There are several ways to address this, so I will try to list/explain all the ways I'm familiar with.
Just Have The Narrator Say So
This only really works if there is a narrator, and the reader has sufficient reason to believe they are reliable. But it is the simplest.
Provide an External Source of Truth
This has the flaw of not being inline (presented as soon as it's relevant). However if a book comes with a Map, or Codex (Encyclopedia); The reader will have no reason to doubt it as a source of absolute truth. Some readers might miss it, but it will be there for anyone to easily tell/prove that something is a fact.
Create an Aside
In a play, this normally takes the form of all the actors freezing while one of the characters, or the narrator, steps out to speak directly to the audience. In Literature, this is fairly rare, but there are two examples I can give.
- A text box on the side of a page or between paragraphs.
- A block of text formatted differently, and separated from the main text with plenty of white space.
The main idea remains the same. This text is visually very distinct from the main text, and often uses a very blunt-matter-of-fact tone; Usually also a different font. The reader should be able to tell this text is a type of Aside before they even read a single letter of it.
This is very format (display) dependent, so requires you to actually have control over the display of the text. Also requires to be used every so often so that it isn't jarring/out-of-place.
Very Heavily Imply It
While strictly not an "Absolute" truth, I feel it is worth mentioning because in real life, there is no such thing as absolute truths. We can't prove that ghosts don't exist, but the lack of randomly floating objects or photos makes a pretty compelling case. We also have no idea how or why gravity works, but it hasn't failed us yet in all of recorded history so why would it stop tomorrow? Rocket science is based on that trust! However, for all we know, gravity could have an expiration date.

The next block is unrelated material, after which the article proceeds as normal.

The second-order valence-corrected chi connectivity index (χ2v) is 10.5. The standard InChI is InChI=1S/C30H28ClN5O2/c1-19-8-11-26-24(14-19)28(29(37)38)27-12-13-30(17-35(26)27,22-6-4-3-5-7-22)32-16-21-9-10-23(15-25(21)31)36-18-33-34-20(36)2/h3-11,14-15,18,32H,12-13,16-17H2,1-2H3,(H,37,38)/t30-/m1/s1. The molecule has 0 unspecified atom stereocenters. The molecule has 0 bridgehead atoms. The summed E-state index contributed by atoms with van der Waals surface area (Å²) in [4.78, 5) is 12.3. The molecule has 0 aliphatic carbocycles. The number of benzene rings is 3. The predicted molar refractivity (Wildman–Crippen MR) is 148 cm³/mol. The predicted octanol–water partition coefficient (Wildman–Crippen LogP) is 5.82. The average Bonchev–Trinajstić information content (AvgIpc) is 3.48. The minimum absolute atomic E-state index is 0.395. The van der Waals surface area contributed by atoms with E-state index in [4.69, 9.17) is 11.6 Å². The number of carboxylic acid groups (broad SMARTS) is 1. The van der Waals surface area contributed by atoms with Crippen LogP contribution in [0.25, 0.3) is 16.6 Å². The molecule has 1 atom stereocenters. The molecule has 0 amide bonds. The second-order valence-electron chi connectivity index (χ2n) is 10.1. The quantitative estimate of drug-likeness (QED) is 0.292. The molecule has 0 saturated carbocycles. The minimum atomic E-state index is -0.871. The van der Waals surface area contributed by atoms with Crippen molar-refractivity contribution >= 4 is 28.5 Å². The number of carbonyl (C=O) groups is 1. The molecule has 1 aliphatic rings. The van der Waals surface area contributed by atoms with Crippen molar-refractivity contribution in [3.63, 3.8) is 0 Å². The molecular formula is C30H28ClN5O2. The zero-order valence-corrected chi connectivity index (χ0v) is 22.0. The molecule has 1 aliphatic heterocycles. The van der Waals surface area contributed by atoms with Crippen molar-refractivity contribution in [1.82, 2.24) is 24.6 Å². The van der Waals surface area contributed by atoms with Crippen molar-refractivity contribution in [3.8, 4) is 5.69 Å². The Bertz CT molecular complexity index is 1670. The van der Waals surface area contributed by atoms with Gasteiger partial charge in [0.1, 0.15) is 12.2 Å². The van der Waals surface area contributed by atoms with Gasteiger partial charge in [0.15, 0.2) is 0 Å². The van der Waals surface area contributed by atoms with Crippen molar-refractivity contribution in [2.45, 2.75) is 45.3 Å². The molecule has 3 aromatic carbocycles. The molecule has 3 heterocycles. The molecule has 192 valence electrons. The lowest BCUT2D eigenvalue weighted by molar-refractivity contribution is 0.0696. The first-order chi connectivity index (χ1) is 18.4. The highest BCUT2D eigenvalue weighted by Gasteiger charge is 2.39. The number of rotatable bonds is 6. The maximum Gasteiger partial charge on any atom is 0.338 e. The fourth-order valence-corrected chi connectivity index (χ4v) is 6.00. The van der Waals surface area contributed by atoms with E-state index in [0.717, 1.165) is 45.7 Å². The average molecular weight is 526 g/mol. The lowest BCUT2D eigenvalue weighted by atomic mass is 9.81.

Creating a long and consistent case that something is a fact will be good enough for most readers; and for those who aren't convinced? Do you really want to tell them "Santa isn't real"? Let them have their fun theory.
The down side of this is that it somewhat requires the entire story to act as the "source of truth", so doesn't really help in a short term to reassure the reader of a fact as they are reading.
Foreshadowing / Good Chapter Titles
This one is a little close to implied, but even if you have a first person narrative, the author still has ways to talk to the audience.
Even in a first person narrative, Chapter Titles are from the author, not the narrator. So even if the narrator is unreliable, chapter titles can provide strong clues or facts about the current situation. (In some cases, like the the game Dead Space, the First letter of each chapter is used to spell out a secret truth)
Foreshadowing that something is the case, if you are able to do so, can help reassure the reader that something is real. For example, in the story for Scrooge, the main character is told he will be visited by 3 ghosts. When exactly 3 ghosts appear to him, this tells him and the reader that this wasn't a fluke, and that everything was real/intended.
This is good for 1-off truths but can be a little too subtle for some readers. It also is limited for very short/simple facts. It also requires some creative thinking, so may be hard to implement in practice.